In order to generate information not only about profit, but also about the value generated by all stakeholders and society, it could be helpful the development of a social accounting oriented to present valuable information to the whole set of stakeholders. This information may respond to the interests and worries of each stakeholder for whom the firm generates or destroys value (Laasch and Conaway, 2014) either by action or omission (in the case of non-stakeholders). This new information should be consistent with the basic assumptions of traditional accounting and with the same informative guarantees: objectivity, prudence, uniformity, exposure and materiality (Hilliard, 2013). With the objective of reinforcing the credibility of this social accounting, four elements should converge. In the first place, it is necessary to have an explicit and standardized methodology that allows the development of the monetization process. Secondly, the social accounting process should be traceable, so that it could be verified that, from the stakeholders’ map to the final report, the steps demanded by the methodology have been taken and there is continuity in the process. In the third place, the methodology must build an intersubjective agreement on fair value. This agreement can be achieved through standardization (long term), sectoral agreement (medium term) or specialized external analysis (short term). In the fourth place, transparency is crucial, so that all stakeholders could know the elements that have led to a certain assessment, allowing the replication of the process of analysis and calculation. As a corollary of these four elements, an external certification granted by an independent entity (for example, a pool of universities implicated in the development of social accounting) would endorse enhanced credibility and simplify the acceptance process of social accounting for the stakeholders. In relation to the consistency of social accounting, the internal consistency, which is relative to a single firm or institution, is relatively easy to achieve. In relation to the sectorial consistency, it is necessary to ensure that the firms or institutions of the same sector use similar criteria about monetization in order to allow comparability.

This is a path in which social accounting must progress through the organization of sectoral communities of stakeholders that contribute to this necessary standardization of criteria. Cross-sector comparability is even more difficult, as it is in traditional financial accounting, and it may take years of practice and sectoral benchmarking to achieve it.

4. Results

The problem that we try to tackle with the Action Research Training Experience (ARTE) is the reorientation of the focus of the organization towards social issues. We will present ARTE in section 4, as a concrete result of applying the methodologies and approaches presented in the previous section. The key areas of ARTE, when applied to a given corporation, are the case description, problem, and proposal (Barnes, Christensen and Hansen, 1994; Hamel, Dufour and Fortin, 1993; Yin, 2009).

4.1. Case description

1.          Background. The methods and approaches developed in section 2 are going to be applied to a real corporation (a cooperative group). This case was developed in the year 2017 with the participation of seven out of the eight organizations that form the CLADE Group (the participating organizations were: Suara S. Coop.; Abacus, S. Coop.; the Blanquerna Foundation; Lavola, S. Coop; Association AMPANS; ESCOLA Sant Gervasi S. Coop., and Cooperative Plana de Vic). The training process was based on the CAL methodology and the social accounting approach (Hilliard, 2013), adapted by the team of professors in charge of ARTE. The CLADE Group was responsible for the participation/motivation of its affiliated entities.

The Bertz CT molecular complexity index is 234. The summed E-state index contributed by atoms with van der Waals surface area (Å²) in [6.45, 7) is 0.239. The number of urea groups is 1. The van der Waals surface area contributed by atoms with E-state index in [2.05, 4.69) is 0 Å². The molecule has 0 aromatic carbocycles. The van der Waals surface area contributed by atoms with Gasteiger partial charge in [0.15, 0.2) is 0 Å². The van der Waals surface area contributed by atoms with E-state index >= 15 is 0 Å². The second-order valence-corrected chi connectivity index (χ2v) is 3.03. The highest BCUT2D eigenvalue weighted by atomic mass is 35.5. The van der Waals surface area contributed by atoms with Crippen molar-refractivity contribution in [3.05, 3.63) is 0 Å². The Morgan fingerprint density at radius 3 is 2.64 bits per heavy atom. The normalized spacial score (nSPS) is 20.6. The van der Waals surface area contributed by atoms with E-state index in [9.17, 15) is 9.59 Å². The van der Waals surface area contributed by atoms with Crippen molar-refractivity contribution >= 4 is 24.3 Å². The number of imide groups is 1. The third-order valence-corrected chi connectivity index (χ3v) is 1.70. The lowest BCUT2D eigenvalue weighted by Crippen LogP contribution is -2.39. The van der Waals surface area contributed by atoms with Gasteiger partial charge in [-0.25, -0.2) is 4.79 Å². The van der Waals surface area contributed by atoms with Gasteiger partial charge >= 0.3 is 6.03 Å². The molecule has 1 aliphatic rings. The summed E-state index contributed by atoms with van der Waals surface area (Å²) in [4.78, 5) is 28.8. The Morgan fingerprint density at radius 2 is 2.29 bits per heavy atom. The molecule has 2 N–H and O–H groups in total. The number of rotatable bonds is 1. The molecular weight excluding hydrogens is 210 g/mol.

2.          The Purpose is threefold. On one hand, one of the objectives is to transmit to society the social value generated by each organization. On the other hand, the second objective is internal to the entities that participate in the process: it consists on guiding each organization towards the generation of social value (not only profits). The third objective is to train managers, so that they could be able to implement a system of social accounting in their organizations. All these three objectives could be of high interest for all kind of corporations, but specially for those belonging to the social economy. In the case of cooperatives, this purpose is aligned with their cooperative principles (ICA, 2015).

3.          Research questions. Is it necessary to generate a social accounting that complements the financial accounting? Is ARTE a good instrument for the alignment of organizations with social interest? How can the involvement of the entire organization in the process be increased? How can social and financial accounting be integrated into strategic processes?

4.          Limits of the case study. In this case, the limits are set about the ARTE training process. The legal form of each organization and other contextual variables (such as location) are not considered.

5.          Methods of collecting information. ARTE is structured to facilitate the collection of information from each of the participating organizations. This information is collected in three levels: economic information of the entity, obtained from the financial accounting data; information on social value (there is no market value), obtained through a process of phenomenological dialogue with the stakeholders of each organization; and emotional information, obtained through structured questionnaires. Complementary metainformation is obtained on the ARTE process itself, through the feedback during working sessions between professors and managers (participants), the social value reports developed by the participants at the end of the process, and through a feedback process of After Action Review (AAR), together with a questionnaire to value the usefulness of the whole process.